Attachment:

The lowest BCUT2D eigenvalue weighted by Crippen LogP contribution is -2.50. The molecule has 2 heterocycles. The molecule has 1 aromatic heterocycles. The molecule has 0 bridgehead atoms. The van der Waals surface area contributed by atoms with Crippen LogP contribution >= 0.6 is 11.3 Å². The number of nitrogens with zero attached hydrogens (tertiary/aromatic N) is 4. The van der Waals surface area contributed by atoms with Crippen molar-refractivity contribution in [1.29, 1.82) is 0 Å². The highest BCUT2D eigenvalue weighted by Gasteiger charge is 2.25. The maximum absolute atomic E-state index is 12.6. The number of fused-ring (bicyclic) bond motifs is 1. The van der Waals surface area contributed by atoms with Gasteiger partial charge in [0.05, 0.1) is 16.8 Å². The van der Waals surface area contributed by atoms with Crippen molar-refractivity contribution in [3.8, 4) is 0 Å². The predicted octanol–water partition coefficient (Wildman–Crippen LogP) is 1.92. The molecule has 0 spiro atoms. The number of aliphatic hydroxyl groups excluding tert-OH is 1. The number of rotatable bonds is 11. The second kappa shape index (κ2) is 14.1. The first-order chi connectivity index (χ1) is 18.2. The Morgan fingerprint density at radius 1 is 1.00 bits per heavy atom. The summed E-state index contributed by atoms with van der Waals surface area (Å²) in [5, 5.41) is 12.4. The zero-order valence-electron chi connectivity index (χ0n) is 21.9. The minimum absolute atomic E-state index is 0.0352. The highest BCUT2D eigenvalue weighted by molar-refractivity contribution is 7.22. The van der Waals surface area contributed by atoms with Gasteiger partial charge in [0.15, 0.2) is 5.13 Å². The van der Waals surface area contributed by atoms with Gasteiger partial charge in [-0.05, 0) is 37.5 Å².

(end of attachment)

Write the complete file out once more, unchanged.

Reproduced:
The lowest BCUT2D eigenvalue weighted by Crippen LogP contribution is -2.50. The molecule has 2 heterocycles. The molecule has 1 aromatic heterocycles. The molecule has 0 bridgehead atoms. The van der Waals surface area contributed by atoms with Crippen LogP contribution >= 0.6 is 11.3 Å². The number of nitrogens with zero attached hydrogens (tertiary/aromatic N) is 4. The van der Waals surface area contributed by atoms with Crippen molar-refractivity contribution in [1.29, 1.82) is 0 Å². The highest BCUT2D eigenvalue weighted by Gasteiger charge is 2.25. The maximum absolute atomic E-state index is 12.6. The number of fused-ring (bicyclic) bond motifs is 1. The van der Waals surface area contributed by atoms with Gasteiger partial charge in [0.05, 0.1) is 16.8 Å². The van der Waals surface area contributed by atoms with Crippen molar-refractivity contribution in [3.8, 4) is 0 Å². The predicted octanol–water partition coefficient (Wildman–Crippen LogP) is 1.92. The molecule has 0 spiro atoms. The number of aliphatic hydroxyl groups excluding tert-OH is 1. The number of rotatable bonds is 11. The second kappa shape index (κ2) is 14.1. The first-order chi connectivity index (χ1) is 18.2. The Morgan fingerprint density at radius 1 is 1.00 bits per heavy atom. The summed E-state index contributed by atoms with van der Waals surface area (Å²) in [5, 5.41) is 12.4. The zero-order valence-electron chi connectivity index (χ0n) is 21.9. The minimum absolute atomic E-state index is 0.0352. The highest BCUT2D eigenvalue weighted by molar-refractivity contribution is 7.22. The van der Waals surface area contributed by atoms with Gasteiger partial charge in [0.15, 0.2) is 5.13 Å². The van der Waals surface area contributed by atoms with Gasteiger partial charge in [-0.05, 0) is 37.5 Å².